ADP 128 is used to initiate the downstream reactions, i.e., the secondary reaction cascade. To activate phosphorylase b 60, ADP 128 is converted to AMP 130. AMP 130 then allosterically activates phosphorylase by forming AMP-phosphorylase b complex 64, which subsequently catalyzes the degradation of glycogen 66, as previously set forth with reference to FIG. 3. Adequate amounts of glycogen 66 are provided to serve as a substrate for phosphorylase b. The activated AMP-phorphorylase b complex 64 catalyzes the breakdown of glycogen 66 and generates heat for each reaction event catalyzed. The heat produced from the catalytic breakdown of glycogen 66 by AMP-phosphorylase b complex 64 amplifies the heat produced from the kinase catalyzed reaction to provide an amount of heat sufficient for detection by an enthalpy array.
- EXAMPLE 3
Any suitable method may be used to convert ADP to AMP. In the embodiment depicted in FIG. 6, the amplification method employs an ADP-dependent glucokinase as the ADP specific enzyme, and ADP is converted to AMP. In an assay to test an ATP-kinase, D-glucose 134 is provided as the substrate for ADP-specific glucokinase 132 to convert ADP 128 to AMP 130. Specifically, ADP-specific glucokinase catalyzes the reaction of ADP 128 and D-glucose 134 to yield AMP 130 and G6P 136. ADP-dependent glucokinase has an optimum temperature that is high relative to standard testing conditions, but ADP-dependent glucokinase still retains some activity at 25-37° C., typical temperatures for many lab studies. ADP-dependent glucokinase exhibits satisfactory activity at these temperatures to produce AMP and activate the amplifying enzyme phosphorylase b. ADP-dependent glucokinase could be difficult to provide in large quantities, but only enough is needed to provide a sufficient amount of AMP to activate phosphorylase b. Other enzymes may also be used to convert ADP to AMP. Other suitable enzymes to convert ADP to AMP include, but are not limited to, ADP-specific phosphofructokinase and nucleoside diphosphatases. If a nucleoside diphosphatase is used, the nucleoside diphosphatase must be specific to ADP (rather than ATP). The nucleoside diphosphatase converts ADP and water (H2O) to AMP and phosphate. AMP is then utilized to activate an amplifying enzyme like phosphorylase b to react with glycogen and generate amplifying heat 138. A suitable nucleoside diphosphatase is nucleoside disphosphatase from the parasitic protozoon Entamoeba histolytica. (J. McLaughlin, D. G. Lindmark, and M. Muelle, Biochem Biophys. Res. Commun. 1978, 82: 913-920).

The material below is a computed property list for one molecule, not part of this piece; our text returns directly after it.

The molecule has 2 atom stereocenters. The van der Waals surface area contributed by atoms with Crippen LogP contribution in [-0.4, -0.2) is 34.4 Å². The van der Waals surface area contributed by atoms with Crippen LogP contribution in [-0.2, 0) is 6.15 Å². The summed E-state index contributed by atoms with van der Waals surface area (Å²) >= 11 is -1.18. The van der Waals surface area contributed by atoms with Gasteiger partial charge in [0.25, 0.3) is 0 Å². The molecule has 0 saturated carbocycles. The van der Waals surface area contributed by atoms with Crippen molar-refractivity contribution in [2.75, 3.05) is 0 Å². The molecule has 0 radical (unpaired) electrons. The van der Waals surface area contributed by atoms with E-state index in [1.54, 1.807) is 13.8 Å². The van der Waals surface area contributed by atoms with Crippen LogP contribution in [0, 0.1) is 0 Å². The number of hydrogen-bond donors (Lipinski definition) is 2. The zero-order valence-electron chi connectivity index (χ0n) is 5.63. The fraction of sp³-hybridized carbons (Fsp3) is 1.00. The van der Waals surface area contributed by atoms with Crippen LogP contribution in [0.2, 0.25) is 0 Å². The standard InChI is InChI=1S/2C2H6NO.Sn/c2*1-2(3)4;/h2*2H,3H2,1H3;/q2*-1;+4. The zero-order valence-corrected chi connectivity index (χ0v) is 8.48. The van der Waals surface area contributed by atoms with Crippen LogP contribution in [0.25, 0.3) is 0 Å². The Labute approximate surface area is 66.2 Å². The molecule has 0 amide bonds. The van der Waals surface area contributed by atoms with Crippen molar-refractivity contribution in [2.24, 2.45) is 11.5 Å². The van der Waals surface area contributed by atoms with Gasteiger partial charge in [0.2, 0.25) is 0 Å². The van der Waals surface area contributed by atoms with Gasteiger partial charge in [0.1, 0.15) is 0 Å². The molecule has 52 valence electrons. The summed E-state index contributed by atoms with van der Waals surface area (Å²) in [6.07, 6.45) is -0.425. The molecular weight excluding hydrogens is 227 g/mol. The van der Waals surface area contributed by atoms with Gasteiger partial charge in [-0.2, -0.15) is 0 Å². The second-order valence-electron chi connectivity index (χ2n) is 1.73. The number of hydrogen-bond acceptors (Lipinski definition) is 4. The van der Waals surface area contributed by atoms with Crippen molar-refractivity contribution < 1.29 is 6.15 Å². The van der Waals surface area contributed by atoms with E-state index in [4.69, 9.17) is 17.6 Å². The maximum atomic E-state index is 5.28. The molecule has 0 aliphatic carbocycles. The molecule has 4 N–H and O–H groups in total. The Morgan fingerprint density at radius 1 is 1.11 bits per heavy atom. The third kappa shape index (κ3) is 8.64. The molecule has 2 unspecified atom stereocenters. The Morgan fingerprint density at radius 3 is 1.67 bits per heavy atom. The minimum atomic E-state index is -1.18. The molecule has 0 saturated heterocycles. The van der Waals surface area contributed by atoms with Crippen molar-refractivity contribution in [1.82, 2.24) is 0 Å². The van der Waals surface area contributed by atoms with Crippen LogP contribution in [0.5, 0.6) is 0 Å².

- EXAMPLE 4
The amplification processes illustrated above may also use a phosphofructokinase to amplify the heat signal of a primary enzymatic reaction. In the primary reaction, the subject enzyme is a GTPase, such as a Ras or G-protein. A GTPase hydrolyzes GTP to GDP using water. GDP then allosterically activates a phosphofructokinase from the prokaryotes Escherechia Coli and Bacillus stearothermophilus. (A. Fehrst, Structure and Mechanism in Protein Science, pg. 360 (W.H. Freeman & Co. 1999)). Substrates for phosphofructokinase, namely ATP and fructose-6-phosphate, are provided. The heat generated from the reaction of phosphofructokinase with ATP and fructose-6-phosphate produces amplified heat. ADP is produced from the reaction of the phosphofructokinase with ATP and fructose-6-phosphate. ADP will also activate or agonize the phosphofructokinase. ADP activation/agonization of the phosphofructokinase has a swamping effect on the GDP activation. Thus, in an amplification scheme utilizing phosphofructokinase, ADP must be consumed to prevent this swamping effect. An ADPase or an ADP-dependent kinase may be provided as a means for consuming ADP.
In this example, the present embodiments are used to study the binding of a ligand, in this case an agonist, to a GPCR. The method can readily be applied to inverse agonists, antagonists, or any other allosteric or competitive modulators as well. GPCRs are one of the most important classes of protein targets for the pharmaceutical industry. GPCRs are membrane proteins involved in signaling cells based on extracellular signaling molecules, and approximately 50% of the top 200 drugs currently on the market target GPCRs. In addition, as a consequence of the completion of the human genome, many GPCRs are being identified from the genome without prior knowledge of their role in cellular pathways, making drug screening of these “orphan” GPCRs difficult. Currently, methods for screening for ligands of orphan GPCRs use cellular assays that involve fluorescent tagging, hypotheses about cellular behavior of the GPCRs, and possibly modifying the GPCR itself, e.g. to make it constitutively active. These methods do not directly detect ligand binding to a GPCR or the associated G-protein activity; rather, they probe cellular responses of pathways signaled by the GPCR. This example illustrates the use of the present invention to directly detect the abovementioned ligand binding.